Online therapy? It works.

Mental health care is not accessible to everyone. It’s a fact that less than fifty percent of people who need treatment actually get it. But access to an internet connection is available to most people. So it makes sense to offer more health services online.

Although the opinions are divided about Dr Google, health experts now agree on one thing: internet therapy for many mental health problems works.

5 benefits

E-mental health is a broad term used for mental health services delivered via internet programs, telehealth, mobile phone applications and websites. There are five benefits:

  1. It can be accessed anytime and anywhere
  2. There are no or low costs to patients
  3. It fills service gaps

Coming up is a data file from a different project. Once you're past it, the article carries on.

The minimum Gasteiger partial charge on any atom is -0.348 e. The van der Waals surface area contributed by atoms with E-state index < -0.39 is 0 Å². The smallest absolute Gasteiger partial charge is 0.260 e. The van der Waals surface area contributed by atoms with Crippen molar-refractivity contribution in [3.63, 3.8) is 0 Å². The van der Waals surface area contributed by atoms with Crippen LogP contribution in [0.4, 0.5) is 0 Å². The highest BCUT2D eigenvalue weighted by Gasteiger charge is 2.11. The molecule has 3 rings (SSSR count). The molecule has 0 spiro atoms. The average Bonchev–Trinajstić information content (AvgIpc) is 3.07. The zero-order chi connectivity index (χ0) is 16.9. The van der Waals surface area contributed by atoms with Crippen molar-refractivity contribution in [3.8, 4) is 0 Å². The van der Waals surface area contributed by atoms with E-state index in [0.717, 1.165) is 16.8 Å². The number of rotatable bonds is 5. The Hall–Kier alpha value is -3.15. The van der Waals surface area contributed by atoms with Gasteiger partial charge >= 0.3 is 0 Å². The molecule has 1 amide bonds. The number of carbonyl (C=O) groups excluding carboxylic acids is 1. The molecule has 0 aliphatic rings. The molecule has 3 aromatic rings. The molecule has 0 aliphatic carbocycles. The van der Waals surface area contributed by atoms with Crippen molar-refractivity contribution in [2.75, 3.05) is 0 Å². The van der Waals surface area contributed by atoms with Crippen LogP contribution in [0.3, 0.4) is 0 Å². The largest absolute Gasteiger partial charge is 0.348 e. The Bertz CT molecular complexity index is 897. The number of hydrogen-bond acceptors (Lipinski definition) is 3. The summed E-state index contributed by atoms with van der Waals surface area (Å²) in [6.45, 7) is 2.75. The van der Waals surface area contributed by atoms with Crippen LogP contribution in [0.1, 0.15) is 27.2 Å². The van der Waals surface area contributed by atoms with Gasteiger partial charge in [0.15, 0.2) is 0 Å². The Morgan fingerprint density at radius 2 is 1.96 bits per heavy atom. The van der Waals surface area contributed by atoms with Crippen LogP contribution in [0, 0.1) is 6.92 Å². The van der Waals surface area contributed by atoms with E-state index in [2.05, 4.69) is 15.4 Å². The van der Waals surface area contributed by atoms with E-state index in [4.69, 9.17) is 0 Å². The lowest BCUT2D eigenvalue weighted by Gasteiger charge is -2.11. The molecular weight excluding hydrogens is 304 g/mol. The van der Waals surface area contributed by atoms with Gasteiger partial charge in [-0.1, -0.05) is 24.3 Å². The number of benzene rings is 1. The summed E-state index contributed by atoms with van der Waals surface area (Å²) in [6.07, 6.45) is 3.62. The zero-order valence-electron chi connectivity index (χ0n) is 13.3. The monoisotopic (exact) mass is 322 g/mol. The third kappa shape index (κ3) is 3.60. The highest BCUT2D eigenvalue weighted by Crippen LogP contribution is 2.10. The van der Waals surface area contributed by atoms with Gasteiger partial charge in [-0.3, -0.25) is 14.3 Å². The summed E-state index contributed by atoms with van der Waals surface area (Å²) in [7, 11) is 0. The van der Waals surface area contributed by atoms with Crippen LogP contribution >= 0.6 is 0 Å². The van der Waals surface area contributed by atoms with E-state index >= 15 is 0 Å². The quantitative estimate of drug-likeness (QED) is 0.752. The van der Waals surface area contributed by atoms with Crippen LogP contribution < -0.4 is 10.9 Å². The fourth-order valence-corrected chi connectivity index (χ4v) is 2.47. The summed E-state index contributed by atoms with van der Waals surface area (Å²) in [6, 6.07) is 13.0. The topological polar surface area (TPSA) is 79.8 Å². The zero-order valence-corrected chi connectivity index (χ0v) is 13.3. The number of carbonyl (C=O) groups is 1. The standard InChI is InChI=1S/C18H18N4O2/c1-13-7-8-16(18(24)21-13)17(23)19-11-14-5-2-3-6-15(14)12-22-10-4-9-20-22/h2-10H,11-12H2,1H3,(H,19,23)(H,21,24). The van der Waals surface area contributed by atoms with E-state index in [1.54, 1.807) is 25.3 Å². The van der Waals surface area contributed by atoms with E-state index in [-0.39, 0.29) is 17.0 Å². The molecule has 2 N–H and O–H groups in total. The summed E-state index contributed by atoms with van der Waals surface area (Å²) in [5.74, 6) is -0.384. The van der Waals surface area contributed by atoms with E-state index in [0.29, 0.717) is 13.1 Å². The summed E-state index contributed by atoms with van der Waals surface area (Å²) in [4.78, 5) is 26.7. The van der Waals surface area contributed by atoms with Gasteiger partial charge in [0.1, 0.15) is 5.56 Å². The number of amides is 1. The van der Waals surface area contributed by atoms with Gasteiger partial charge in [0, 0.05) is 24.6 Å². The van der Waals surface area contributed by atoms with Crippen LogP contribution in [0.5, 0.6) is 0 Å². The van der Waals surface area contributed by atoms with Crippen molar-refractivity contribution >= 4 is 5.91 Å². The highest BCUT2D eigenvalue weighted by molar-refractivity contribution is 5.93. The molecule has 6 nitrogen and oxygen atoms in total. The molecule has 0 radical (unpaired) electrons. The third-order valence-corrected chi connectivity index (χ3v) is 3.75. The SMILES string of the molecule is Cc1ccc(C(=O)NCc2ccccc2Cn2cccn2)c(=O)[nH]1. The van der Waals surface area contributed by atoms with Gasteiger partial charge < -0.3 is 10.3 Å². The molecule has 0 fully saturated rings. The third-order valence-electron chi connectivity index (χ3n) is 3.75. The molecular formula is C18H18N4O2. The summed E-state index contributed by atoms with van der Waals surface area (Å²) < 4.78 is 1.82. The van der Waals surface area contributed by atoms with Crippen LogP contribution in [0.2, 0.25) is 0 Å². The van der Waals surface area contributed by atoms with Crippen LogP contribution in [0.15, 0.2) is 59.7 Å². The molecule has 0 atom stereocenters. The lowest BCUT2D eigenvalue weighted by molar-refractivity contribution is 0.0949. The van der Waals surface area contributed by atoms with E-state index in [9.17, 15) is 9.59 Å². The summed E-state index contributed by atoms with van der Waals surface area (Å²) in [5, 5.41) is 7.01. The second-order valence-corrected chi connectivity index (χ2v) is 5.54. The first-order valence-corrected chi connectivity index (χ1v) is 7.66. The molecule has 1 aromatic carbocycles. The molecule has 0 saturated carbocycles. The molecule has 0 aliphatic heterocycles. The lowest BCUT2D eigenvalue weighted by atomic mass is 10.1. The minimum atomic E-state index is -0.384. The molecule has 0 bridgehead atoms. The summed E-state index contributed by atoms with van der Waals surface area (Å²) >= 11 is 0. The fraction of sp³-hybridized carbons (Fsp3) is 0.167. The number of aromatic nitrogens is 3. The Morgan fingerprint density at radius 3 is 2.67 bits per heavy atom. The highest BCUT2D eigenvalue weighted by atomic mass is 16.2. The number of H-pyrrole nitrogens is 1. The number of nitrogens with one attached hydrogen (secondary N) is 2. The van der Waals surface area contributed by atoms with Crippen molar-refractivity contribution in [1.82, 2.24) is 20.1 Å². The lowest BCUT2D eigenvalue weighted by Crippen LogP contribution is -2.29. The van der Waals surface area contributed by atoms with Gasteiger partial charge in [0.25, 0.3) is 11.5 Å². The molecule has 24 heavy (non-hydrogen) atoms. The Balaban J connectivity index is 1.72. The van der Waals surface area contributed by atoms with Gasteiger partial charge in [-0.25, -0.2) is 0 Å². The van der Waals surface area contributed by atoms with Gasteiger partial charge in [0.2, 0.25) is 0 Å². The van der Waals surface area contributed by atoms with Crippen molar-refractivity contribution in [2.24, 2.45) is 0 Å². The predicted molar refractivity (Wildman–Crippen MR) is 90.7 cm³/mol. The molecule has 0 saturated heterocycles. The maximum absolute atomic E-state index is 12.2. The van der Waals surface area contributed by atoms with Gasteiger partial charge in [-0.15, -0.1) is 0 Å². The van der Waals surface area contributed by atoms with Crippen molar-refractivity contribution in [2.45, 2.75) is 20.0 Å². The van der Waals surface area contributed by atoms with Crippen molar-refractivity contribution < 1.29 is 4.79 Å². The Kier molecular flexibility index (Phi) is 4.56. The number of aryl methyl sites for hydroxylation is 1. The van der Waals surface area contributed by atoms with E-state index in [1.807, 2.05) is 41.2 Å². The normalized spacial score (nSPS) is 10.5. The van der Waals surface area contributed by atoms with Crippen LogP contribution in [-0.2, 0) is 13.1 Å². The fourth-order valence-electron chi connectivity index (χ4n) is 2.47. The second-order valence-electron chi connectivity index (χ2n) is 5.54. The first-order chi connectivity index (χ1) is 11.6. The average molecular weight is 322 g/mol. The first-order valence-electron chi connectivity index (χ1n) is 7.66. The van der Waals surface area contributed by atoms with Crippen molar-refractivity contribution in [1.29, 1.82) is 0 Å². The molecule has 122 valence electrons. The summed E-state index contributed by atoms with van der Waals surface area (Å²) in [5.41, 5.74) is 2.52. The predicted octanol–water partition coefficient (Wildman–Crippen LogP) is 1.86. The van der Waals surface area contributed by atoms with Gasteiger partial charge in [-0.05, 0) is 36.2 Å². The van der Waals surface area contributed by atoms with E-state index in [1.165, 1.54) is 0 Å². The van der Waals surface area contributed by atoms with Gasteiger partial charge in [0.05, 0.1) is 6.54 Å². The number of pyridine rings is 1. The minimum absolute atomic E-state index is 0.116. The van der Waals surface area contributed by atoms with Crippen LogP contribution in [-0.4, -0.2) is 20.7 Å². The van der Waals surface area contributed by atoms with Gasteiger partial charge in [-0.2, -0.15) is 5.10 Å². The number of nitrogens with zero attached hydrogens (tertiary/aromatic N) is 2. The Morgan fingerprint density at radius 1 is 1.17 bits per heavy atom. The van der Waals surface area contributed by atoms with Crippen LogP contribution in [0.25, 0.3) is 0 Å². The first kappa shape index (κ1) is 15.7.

4. It reduces wait lists
  5. It’s cost-effective to the health system.

Some patient groups will benefit less from online therapy, such as people with complex or severe mental illness, personality disorders, substance dependence, or people who have a higher risk of self-harm or suicide and need urgent clinical management.

Who is it for?

E-mental health probably works best for people at risk of illness or people with mild to moderate symptoms. It is used in many ways including first-line treatment and relapse prevention. Evidence shows that it can be as effective as face-to-face therapy. Using the services in combination with regular visits to a doctor is ideal.

If you want to know what e-mental health services are available and how reliable they are, click here (free registration). The site uses a smiley system to show how much evidence there is that a service works.

More information and free e-mental health training for health professionals can be found here. The RACGP has published a handy e-mental guide for GPs.

Have a look at the video as well. Before you use any of the online services it is recommended to check the terms and conditions so you know what happens with the personal information you provide.

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